The Trump administration on Thursday hardened its “Remain in Mexico” policy by releasing asylum seekers that arrive at the Arizona border into the town of Nogales, Mexico, some 350 miles from Juarez, where their asylum hearings will take place.
Previously, some migrants who entered the U.S. in Arizona were transported by the government to El Paso, Texas, and from there were sent to Juarez, Mexico. Now migrants who are released in Nogales will be required to make their own journey along the border roads to appear for their asylum hearings, the Associated Press reported Friday.
U.S. authorities say the Remain in Mexico program has been an effective deterrent against illegal immigration, and the Border Patrol has reported apprehending 33,000 migrants along the southern border in November 2019, down from 114,000 in May.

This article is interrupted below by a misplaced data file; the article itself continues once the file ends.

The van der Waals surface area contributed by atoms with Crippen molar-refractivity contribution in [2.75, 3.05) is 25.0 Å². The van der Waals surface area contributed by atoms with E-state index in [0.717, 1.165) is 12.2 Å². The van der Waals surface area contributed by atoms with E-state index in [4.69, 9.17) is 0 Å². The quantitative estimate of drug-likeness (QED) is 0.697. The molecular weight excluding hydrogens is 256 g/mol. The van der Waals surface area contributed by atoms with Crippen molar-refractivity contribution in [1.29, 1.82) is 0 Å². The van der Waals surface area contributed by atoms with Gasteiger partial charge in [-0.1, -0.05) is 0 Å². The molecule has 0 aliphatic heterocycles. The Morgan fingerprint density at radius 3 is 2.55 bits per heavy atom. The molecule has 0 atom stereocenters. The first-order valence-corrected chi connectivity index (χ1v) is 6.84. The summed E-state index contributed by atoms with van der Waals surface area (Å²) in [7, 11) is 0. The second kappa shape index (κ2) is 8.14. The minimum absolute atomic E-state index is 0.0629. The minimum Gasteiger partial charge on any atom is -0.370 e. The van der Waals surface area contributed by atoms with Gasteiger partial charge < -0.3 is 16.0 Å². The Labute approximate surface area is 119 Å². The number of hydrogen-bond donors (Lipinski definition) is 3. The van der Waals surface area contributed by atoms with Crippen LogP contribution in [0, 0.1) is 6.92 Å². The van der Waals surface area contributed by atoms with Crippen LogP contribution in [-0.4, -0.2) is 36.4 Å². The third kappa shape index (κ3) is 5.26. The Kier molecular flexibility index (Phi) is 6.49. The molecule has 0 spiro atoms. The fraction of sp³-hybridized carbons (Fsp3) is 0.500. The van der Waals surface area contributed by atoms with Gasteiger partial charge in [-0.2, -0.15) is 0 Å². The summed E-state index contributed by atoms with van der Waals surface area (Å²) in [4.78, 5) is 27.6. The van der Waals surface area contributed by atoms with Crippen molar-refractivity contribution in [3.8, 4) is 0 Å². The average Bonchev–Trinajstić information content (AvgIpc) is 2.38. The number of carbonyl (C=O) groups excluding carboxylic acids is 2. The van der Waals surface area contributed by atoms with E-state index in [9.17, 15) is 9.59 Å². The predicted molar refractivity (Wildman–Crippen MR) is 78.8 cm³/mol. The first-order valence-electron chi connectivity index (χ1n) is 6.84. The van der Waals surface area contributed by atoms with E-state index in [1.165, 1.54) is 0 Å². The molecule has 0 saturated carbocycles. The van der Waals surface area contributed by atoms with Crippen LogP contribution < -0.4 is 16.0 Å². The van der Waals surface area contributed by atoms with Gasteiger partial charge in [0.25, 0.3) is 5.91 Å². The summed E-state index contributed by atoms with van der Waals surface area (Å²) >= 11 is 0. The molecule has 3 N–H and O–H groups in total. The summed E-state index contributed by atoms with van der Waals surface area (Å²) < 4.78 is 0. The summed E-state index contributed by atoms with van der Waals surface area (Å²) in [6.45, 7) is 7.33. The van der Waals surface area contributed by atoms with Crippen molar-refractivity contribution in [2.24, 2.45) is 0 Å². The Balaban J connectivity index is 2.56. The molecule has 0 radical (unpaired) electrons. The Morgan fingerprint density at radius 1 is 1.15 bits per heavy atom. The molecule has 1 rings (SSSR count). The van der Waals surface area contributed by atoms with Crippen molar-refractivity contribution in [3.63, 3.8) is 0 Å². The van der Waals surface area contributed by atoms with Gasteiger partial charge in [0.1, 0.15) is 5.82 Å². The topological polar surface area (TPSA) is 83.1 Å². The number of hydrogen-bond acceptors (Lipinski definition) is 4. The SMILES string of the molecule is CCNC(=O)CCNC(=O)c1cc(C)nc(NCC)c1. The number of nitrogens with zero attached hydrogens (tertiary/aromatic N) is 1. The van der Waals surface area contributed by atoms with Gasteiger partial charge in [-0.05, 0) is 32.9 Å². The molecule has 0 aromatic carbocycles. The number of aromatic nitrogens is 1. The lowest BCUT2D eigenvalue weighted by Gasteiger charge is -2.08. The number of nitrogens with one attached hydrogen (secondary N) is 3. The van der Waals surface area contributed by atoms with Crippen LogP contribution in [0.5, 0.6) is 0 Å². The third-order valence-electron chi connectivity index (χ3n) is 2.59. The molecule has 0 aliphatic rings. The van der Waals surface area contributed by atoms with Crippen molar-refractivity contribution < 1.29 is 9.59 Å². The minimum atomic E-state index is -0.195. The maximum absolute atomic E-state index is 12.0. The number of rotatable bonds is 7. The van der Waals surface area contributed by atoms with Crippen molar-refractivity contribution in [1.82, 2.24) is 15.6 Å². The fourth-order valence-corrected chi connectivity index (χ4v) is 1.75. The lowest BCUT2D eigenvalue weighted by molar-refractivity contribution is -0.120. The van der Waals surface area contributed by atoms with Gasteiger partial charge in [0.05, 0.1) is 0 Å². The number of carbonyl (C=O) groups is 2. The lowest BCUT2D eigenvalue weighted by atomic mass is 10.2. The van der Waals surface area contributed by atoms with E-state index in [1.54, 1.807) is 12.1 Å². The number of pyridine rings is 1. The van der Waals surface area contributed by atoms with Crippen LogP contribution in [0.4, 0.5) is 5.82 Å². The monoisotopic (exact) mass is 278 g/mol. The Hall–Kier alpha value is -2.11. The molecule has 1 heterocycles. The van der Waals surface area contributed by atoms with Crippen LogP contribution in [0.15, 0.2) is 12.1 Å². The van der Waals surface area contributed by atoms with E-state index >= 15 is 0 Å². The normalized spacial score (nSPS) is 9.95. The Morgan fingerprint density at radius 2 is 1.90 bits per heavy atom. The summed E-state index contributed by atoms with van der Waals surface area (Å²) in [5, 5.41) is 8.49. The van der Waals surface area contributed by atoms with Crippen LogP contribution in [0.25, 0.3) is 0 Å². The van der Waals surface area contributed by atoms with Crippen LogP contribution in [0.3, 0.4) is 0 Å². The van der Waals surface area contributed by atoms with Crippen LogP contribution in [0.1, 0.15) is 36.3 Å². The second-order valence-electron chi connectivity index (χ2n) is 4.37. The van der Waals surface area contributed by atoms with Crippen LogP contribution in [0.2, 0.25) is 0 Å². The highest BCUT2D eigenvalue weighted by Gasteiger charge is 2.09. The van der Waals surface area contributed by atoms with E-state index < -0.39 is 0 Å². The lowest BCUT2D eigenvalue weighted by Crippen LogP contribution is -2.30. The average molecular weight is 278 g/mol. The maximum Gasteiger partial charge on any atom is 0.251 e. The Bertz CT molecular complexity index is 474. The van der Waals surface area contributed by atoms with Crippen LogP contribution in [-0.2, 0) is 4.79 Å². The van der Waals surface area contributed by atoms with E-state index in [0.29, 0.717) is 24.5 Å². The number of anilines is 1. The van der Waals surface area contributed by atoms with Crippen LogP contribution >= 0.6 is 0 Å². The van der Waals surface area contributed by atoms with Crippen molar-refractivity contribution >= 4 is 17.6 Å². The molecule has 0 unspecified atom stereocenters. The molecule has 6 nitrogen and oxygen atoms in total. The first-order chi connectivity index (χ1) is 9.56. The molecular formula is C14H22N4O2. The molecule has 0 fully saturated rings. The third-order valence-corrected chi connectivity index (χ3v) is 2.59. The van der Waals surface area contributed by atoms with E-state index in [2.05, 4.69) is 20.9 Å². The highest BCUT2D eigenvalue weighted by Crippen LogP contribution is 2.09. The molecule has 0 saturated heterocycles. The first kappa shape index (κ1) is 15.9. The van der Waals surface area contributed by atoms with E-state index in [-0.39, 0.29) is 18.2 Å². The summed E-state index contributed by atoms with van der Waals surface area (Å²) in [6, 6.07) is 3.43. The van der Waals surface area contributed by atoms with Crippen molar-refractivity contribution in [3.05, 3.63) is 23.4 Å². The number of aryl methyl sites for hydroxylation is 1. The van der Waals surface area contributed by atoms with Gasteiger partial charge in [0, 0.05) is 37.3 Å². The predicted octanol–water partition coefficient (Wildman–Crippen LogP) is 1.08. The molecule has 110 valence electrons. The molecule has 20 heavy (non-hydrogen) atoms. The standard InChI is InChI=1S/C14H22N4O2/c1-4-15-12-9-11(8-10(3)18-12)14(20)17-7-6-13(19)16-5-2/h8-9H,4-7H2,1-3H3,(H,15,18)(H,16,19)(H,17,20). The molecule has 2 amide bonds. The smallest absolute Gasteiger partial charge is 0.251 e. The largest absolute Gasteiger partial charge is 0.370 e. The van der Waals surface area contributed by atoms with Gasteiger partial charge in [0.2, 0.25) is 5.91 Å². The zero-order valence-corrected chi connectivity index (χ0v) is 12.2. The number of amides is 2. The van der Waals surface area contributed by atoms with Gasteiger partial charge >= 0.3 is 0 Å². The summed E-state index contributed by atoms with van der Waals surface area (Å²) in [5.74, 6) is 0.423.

“I am confident in the program’s continued success in adjudicating meritorious cases quickly and preventing fraudulent claims,” said acting Department of Homeland Security Secretary Chad Wolf in a statement. Of 24,000 asylum applications that have been ruled on as part of the program, only 117 were granted.
The migrants returned through Arizona will have to travel through the Mexican states of Sonora and Chihuahua adjacent to the U.S. border. This is the same area where suspected drug cartel members massacred three women and six children belonging to a Mormon American family in November.
Mexican authorities in December arrested the police chief of Janos, a city in Chihuahua close to the U.S. border, in connection with the massacre. The chief is suspected of ties to drug cartels.
“The entire northwest [of Mexico] has a reputation that all police officers work for organized crime,” Julián LeBarón, a spokesperson for one of the Mormon families whose members were killed, said in an interview. “And that’s what high school kids tell you. It’s not a mystery.”